Then there is IL, another radicalised party of the right, but which is very different. IL is an ultra-liberal party, inspired by Hayekism [based on Friedrich Hayek's ideas], one of many European parties of this type. An extremist liberal party, anti-Marxist but not ultra-conservative, with an agenda focused on economic issues like lowering tax rates.

IL has a high-income support base and is much more concentrated in wealthy inner-city milieux. Its typical voter is younger and more educated. It does not express xenophobic and racist ideas openly and refuses to make them part of its agenda.

Socialist Party (PS) Prime Minister António Costa aims to build the PS vote by splitting the right and frightening left voters into seeking shelter with PS against Chega’s rise. How does the Left Bloc counter this tactic?

The main way that the Left Bloc deals with this is by explaining that Chega is a “federation of discontent” — discontent with neoliberal policy and its results in wages, health, education, etc — despite its lack of policies to answer these needs, or even a more radical version of neoliberal policies. This is the direct result of the bad politics of the socialist government.

So, we answer the far right by finding the largest unity in the movements that resist fascism, racism, misogyny, homophobia or transphobia, but also by underlining our opposition to PS neoliberalism and by responding on the terrain of alternative economic and social policy.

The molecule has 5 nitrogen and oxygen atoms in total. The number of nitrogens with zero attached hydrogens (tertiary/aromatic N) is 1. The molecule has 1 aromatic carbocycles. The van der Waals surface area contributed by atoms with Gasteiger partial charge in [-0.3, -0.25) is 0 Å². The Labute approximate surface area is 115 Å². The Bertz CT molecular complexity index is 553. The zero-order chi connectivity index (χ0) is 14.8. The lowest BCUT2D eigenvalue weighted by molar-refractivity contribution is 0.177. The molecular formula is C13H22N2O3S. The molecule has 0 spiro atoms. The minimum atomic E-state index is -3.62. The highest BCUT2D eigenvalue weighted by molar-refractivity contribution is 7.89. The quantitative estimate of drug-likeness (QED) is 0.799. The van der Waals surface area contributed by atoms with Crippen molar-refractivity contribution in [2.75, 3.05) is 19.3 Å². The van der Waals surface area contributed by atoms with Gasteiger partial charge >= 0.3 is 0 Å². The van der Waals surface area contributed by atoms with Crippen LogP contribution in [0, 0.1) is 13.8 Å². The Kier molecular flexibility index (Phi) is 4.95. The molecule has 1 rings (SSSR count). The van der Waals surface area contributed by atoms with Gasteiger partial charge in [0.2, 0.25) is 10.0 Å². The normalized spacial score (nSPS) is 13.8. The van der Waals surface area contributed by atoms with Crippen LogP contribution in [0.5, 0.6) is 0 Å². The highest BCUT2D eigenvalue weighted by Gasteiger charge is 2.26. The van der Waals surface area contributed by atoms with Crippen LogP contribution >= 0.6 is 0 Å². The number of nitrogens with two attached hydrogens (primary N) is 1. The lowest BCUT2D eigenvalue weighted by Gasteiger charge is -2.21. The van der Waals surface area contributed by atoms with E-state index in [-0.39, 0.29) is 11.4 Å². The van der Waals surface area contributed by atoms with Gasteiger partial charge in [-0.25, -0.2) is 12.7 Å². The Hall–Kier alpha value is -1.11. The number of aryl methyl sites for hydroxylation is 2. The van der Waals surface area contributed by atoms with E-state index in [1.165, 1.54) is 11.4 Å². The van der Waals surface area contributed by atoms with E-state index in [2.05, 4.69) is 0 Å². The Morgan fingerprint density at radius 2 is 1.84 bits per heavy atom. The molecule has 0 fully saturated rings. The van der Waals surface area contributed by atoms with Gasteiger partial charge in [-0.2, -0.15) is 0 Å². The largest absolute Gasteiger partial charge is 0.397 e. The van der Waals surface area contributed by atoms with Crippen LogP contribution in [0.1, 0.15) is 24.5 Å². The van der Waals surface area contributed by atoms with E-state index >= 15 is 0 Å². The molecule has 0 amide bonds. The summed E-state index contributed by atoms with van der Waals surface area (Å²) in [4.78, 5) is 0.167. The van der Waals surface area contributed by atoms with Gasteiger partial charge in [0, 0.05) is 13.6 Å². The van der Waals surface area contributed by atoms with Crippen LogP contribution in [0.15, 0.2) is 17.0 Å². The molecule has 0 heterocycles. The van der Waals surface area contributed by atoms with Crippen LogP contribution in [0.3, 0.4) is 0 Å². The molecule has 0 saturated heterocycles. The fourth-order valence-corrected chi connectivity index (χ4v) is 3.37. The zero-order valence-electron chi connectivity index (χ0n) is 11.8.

This orientation coincides with how protest has developed in the first year and a half of the PS’s absolute majority. Every demonstration that has emerged comes with left-wing demands: those of the teachers, of the health workers, of the workers in the legal system; the demands of the feminists, the demands of LGBTIQ+ movement, the demands of young people who are fighting for housing.

They all connect with the left and with our left demands. They have no connection with, and there is no presence of, the far right in these demonstrations. This is very, very important because the opposition in the streets to the Costa government is not a far-right opposition at all. It is mainly led by social movements and trade unions, which connect directly with the left-wing parties and the left-wing opposition, either with the Portuguese Communist Party or the Left Bloc.

That is the way we can create a left-wing pole of attraction that can win over those social sectors in the working class who are in shock because of the neoliberal policies of the PS and could be more vulnerable to far-right demagogy.

In the Spanish state, support for far-right party Vox, which mainly comes from the rich and very rich suburbs, is also concentrated among Spanish speakers in the poorest and most abandoned Mediterranean coastal regions with large migrant worker populations. Is the Portuguese situation similar? What does the Left Bloc propose to counter the influence of Chega?

The characteristics of immigration in Portugal are quite different from Spain. Here, Chega is closely connected to the interests of our intensive monoculture in agriculture, which is very much dependent on immigrant labour.

So, Chega has shifted its message more to themes like Romaphobia, corruption in politics, ultra-conservatism around LGBTIQ+ and feminist concerns, and opposition to euthanasia and abortion. These are the main issues along which the far right tries to build its identity, more than with a straightforward racist and anti-immigrant stance, which would, at a certain point, clash with the interests of some of its own supporters and financiers.

Also, Chega voters are different from their Vox counterparts. The typical Chega voter is male, middle-aged to elderly, and from the popular classes. As I said, the more highly educated, urban right-wing voter who might vote Vox in Spain tends to vote IL in Portugal.

[Abridged and edited from a longer interview at links.org.au.]